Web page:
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Here's What Siemens' Big Power Move Means to GE Investors

Lee Samaha, The Motley Fool

There is no more bitter rivalry in the industrial sector than General Electric (NYSE: GE) and Germany's Siemens (NASDAQOTH: SIEGY), so when one company's management speaks, it's a good idea for followers of the other company to take note. The two compete on a number of fronts, but the focus of investors' attention is likely to be on power -- particularly relevant because an improvement in power is essential for GE to successfully execute its turnaround strategy. That said, let's take a look at what Siemens' latest presentations mean for GE investors.

A declining market

It's no secret that the market for gas turbines has been in decline for the last few years, and this fact lies at the heart of the problems GE and, to a lesser extent, Siemens have had in the last few years -- Siemens stock has underperformed the S&P 500 by around 62% in the last five years, and GE has also by a whopping 114%. As you can see in the chart below, gas turbine orders (in terms of gigawatts of power) have roughly halved in that period.

To that effect, there's been a lot of speculation around what both companies will do to combat pricing pressure and ongoing margin declines that led to Siemens' power and gas segment profit declining 76% to 377 million euros in 2018 and GE power reporting a loss of $808 million and a cash outflow of $2.7 billion in 2018.

Large gas turbine orders by gigawatt.

Data source: General Electric presentations.

GE restructures and Siemens announces big news

GE's CEO Larry Culp has set about restructuring the power segment by separating it into two -- GE Gas Power business and the ongoing GE Power business comprising steam, grid solutions, and nuclear. The more problematic of the two, GE Gas Power, plans to expand margin in its transactional services and equipment sales in the next couple of years.

Meanwhile, Siemens recently announced it would spin off its gas and power business and add to its majority stake (currently 59%) in wind power company Siemens-Gamesa. Moreover, Siemens announced its moves to separate the business would lead to an additional cost savings of 500 million euros on top of the 500 million euros already planned for. In total, Siemens believes it will generate 1 billion euros in cost savings by 2023, with 700 million euros' worth by 2021.

As such, the segment's margin is expected to double to 8% from 2018 to 2021, and adjusted earnings before interest, taxes, and amortization (EBITA) is expected to more than double in the period, with a low-single-digit increase in revenue. Clearly, GE's big rival is shaping up to better compete.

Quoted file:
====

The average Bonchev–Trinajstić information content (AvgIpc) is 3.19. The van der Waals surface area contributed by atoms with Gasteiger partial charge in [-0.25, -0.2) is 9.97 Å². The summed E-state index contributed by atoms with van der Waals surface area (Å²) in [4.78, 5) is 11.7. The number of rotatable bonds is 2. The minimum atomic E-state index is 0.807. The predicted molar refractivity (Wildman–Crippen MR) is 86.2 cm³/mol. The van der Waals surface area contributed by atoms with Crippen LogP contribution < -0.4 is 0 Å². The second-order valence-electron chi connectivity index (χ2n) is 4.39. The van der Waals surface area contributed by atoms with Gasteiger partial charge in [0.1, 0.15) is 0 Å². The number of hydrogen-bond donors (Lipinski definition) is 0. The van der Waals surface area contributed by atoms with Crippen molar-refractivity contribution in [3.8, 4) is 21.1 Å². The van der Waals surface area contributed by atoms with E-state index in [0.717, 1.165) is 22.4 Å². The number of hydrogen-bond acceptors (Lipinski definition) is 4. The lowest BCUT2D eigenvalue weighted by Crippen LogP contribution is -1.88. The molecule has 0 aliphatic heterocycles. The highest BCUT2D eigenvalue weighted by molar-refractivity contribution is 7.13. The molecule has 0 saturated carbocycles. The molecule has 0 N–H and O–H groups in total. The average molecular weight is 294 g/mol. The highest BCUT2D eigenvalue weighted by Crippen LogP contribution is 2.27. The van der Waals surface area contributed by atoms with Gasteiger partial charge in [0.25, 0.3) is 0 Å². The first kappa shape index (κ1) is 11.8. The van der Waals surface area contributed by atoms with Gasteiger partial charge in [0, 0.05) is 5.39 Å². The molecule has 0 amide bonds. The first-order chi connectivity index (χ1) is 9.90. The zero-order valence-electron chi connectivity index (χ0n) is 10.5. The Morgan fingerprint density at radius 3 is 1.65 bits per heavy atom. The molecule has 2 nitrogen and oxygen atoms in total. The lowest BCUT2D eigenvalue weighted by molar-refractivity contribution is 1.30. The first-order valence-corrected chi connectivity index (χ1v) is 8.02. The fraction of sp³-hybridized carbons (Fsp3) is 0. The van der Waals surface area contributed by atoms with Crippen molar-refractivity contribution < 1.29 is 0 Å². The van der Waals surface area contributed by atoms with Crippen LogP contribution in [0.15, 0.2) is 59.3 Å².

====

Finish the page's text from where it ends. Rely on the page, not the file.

Why GE investors should welcome the news

As counterintuitive as it sounds, it's good news for GE. The fact is that the collapse in gas turbine equipment orders has led to significant overcapacity, and when this happens in an industry, there tends to be significant pricing erosion as competitors fight for orders so they can utilize their assets. This usually leads to a period of margin decline before end markets turn up again and/or capacity is reduced.

These dynamics are particularly relevant to the gas turbine industry, as the only other major player is Mitsubishi Heavy Industries. In other words, the impact of Siemens and GE cutting capacity and becoming more productive is likely to be beneficial to both companies' margins.

A gas-fired power plant.

GE, Siemens, and Mitsubishi compete to win gas turbine orders for electricity generation. Image source: Getty Images.

Pricing won't get significantly better in the near term. For example, Siemens Gas & Power CEO Lisa Davis said she expected a 2% decline in margin from customer price pressure from 2018 to 2021, but consider what pricing pressure there would be if GE and Siemens weren't cutting capacity. In addition, Siemens' message could have been one of determining to win equipment market share at the expense of margin, but instead, Davis is aiming for moderate revenue growth supported by cost-cutting measures in order to raise margin.

Moreover, there's a lot of fat to cut from GE's business. By Culp's own admission, GE power was "slow to embrace market realities, and as a result, we were slow to address our cost structure," and it "has been undermanaged over the last couple of years." In rectifying matters, GE Gas Power CEO Scott Strazik believes the $13 billion revenue business can cut $800 million in base costs by 2020. That would go a long way to helping GE Power recover margin in the coming years. Clearly, both companies are now in full-on cost-cutting mode.

What's changed?

The gas power market is still going to be highly competitive, but both companies are aggressively cutting costs, and the creation of a stand-alone Siemens gas and power business is likely to lead to a more focused approach while management is committed to doubling its cost-cutting efforts.

All told, while Siemens remains a formidable competitor, GE Investors should welcome any sign of stabilization in the power industry, and Siemens' latest presentations and margin guidance suggest it's on the way.

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Lee Samaha has no position in any of the stocks mentioned. The Motley Fool has no position in any of the stocks mentioned. The Motley Fool has a disclosure policy.